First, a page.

Greenwood Mountain High

Quaint meets comfy on Northwest 85th.

A rosemary forest

A rosemary forest

WILD MOUNTAIN CAFɠ 1408 N.W. 85th, 297-9453, www.wildmtncafe.com 11 a.m.-10 p.m. Mon.-Fri.; 8:30 a.m.-10 p.m. Sat.-Sun.

Standing on the street and staring up through the tangled garden, the phrase “purple mountain majesties” wafts through a brain desperately in need of food. The peak, in this case, is a concrete house, but it is decidedly purple, and the stairs definitely fall under the mountainous heading. Can amber waves of grain and fruited plains be far behind?

Soldiering onward through a forest of fragrant rosemary and up the last flight of stairs, it already feels as if something special has been discovered. The south-facing front porch is home to three shoulder-high tables, lazily sunning themselves on a late-summer afternoon, while the windows offer vignettes of a tiny bar and a welcoming foyer with a mesmerizing display of pastries. Is that cinnamon roll calling your name? Or perhaps an old household ghost is whispering “hello”?

The Wild Mountain Caf頷ould seem a fit home for either cinnamon rolls or ghosts. Built in the early 1900s, the building’s latest remodeling began in summer of 2000, with owners Connie Stone and Roo McKenna doing much of the work themselves—everything from salvaging tiles for tabletops from Magnolia beach to turning an $11 water-bed headboard into an elegant bar back. Other restaurant menus provide elaborate descriptions about the food; Wild Mountain’s offers declarations of love for plumbers and roofers.

But what is a restaurant but a blend of practical (line cooks, licenses) and whimsy (pastry chefs, cocktails with bar monkeys)? Plumbing and roofing aside, whimsy is in full force at Wild Mountain—circus gates lead into the kitchen, painted vines twine around pillars, and food has names like “snick spin sal”and “picnic plate.” Connie and Roo put in a lot of hard work, and now, it seems, they’re here to have fun. As are you.

And mostly fun is what you’ll get. While you may have the odd wait before being seated, the servers are courteous—turning down music, procuring crayons for Junior, bringing a zingy wake-up call of a wasabi Bloody Mary ($5.25) with superhuman speed. They even manage to make the obligatory recitation of the specials cute—not through chain restaurant antics or haughty gourmet attitude, but with earnest attention and good listening.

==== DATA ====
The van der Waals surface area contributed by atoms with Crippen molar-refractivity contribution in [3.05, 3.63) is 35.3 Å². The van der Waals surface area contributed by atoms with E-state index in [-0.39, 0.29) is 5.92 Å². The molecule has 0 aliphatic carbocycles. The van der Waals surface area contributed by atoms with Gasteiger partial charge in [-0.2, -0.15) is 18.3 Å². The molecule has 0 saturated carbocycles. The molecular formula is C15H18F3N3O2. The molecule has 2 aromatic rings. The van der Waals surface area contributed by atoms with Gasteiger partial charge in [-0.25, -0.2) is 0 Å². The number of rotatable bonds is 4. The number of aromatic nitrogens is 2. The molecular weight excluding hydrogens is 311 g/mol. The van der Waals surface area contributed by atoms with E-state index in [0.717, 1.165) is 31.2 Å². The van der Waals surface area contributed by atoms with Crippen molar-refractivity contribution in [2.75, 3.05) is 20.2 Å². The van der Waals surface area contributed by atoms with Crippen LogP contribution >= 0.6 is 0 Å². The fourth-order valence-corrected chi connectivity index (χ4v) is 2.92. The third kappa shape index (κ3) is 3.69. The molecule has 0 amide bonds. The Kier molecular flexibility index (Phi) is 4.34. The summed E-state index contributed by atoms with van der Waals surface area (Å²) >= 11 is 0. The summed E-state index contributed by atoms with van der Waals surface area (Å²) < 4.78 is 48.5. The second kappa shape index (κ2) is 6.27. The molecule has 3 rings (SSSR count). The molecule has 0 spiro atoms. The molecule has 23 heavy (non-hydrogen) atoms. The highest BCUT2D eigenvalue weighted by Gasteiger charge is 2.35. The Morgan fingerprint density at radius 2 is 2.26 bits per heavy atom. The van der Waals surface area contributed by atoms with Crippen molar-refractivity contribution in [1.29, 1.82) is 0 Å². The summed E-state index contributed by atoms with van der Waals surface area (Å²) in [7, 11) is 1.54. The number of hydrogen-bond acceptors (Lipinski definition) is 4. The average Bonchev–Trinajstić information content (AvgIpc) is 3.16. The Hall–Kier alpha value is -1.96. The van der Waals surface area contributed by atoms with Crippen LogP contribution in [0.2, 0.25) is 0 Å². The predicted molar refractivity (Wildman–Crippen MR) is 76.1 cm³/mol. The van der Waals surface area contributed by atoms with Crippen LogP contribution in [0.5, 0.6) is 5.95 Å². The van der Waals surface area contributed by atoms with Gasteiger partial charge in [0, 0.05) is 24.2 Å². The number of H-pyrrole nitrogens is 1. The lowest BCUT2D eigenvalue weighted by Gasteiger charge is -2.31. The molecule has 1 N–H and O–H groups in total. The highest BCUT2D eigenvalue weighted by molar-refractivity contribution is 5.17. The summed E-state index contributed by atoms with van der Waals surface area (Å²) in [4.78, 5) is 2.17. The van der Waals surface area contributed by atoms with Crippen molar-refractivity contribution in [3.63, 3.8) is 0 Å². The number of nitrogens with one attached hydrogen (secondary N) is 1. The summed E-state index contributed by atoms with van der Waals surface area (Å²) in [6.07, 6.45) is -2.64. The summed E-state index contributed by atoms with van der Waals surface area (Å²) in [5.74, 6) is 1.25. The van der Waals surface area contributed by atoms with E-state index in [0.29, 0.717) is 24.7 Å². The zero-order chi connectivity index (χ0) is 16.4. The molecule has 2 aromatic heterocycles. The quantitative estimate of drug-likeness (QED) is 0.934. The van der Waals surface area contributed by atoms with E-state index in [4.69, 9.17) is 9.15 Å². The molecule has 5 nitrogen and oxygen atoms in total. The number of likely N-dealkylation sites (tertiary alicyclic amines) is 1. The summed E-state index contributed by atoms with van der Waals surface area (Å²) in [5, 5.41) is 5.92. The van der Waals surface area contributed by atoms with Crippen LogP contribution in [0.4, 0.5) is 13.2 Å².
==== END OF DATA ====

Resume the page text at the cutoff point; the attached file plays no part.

BREAKFAST IS ONLY on weekends; it’s up to you whether to dine early with a crowd or opt for privacy and fewer food options later. With 12 inside tables (not counting the bar) spread over three rooms, you won’t feel crowded if you choose the former, but wait times for everything increase to just shy of annoying. After the rush, there’s a fair chance they’ll be out of coffee cake ($1.25), among other things, but award yourself a fat, soft cinnamon roll ($2.25) as a consolation prize—sweet indeed and good for sticky-fingered sharing. Roo’s Hometown ($7.75) is quite possibly the best breakfast mess in anyone’s hometown, with peppers, scallions, ham, and tomatoes all swirled together with well-cooked eggs and melted sharp cheddar. The cheese is a thick sauce—far richer and more cheesily luxurious than a typical breakfast scram.

Your dinner should start with the aglio olio ($8.25): A small dish of peeled, roasted garlic comes with a mound of rosemary-infused goat cheese and a stack of grilled bread slices. Think of the bread as merely a flavor-delivery system and spread both garlic and cheese thickly. Messy, yes, but warmly wonderful and pungently fragrant. The honey-drizzled fried chicken ($14.50) is a sticky surprise. Honey is an ideal foil for the peppery crust, and some sort of official proclamation is in order to ensure that fried chicken everywhere is henceforth drizzled with honey.

Alas, mixing sweet pickles and green olives into the potato salad was not a good idea, and the gummy ear of corn seemed fallen from some long-departed truck. Moxie Medley ($15.25) was a mixed blessing, with giant skewers of lamb and beef atop spicy, fully-flavored rice—a knockout if the rice hadn’t been downright crunchy. The meat, delivered by a mysterious “Billy the Meat Guy,” was gorgeously tender. (The beef had also been the recipient of a lightly sweet and pleasantly peppery marinade; your taste buds will approve.) Whoever Billy is, he does an excellent job.

MORNING OR NIGHT, take time in the midst of your meal to lean back and appreciate your surroundings. The porch has hanging baskets and those charming pillars. The front room has the cozy fireplace, molded from textured concrete and cluttered with candles. The back room (available for private parties) is graced with those pretty handmade tables.

Most importantly, every room is dressed out with diners that remind you what a great neighborhood Greenwood has become. All ages, all colors, all sexual orientations, and all variations of feeder from vegan to carnivore, enjoying the same homespun cuteness and attention to do-it-yourself detail. Sure, the plates are strictly ’70s vintage and half the silverware is stamped “Alaska Airlines,” but do we go out to eat in order to admire the table settings? Not in Greenwood, we don’t. We go for comfort, for pleasure, and, maybe, a glimpse of that mysterious Meat Guy.

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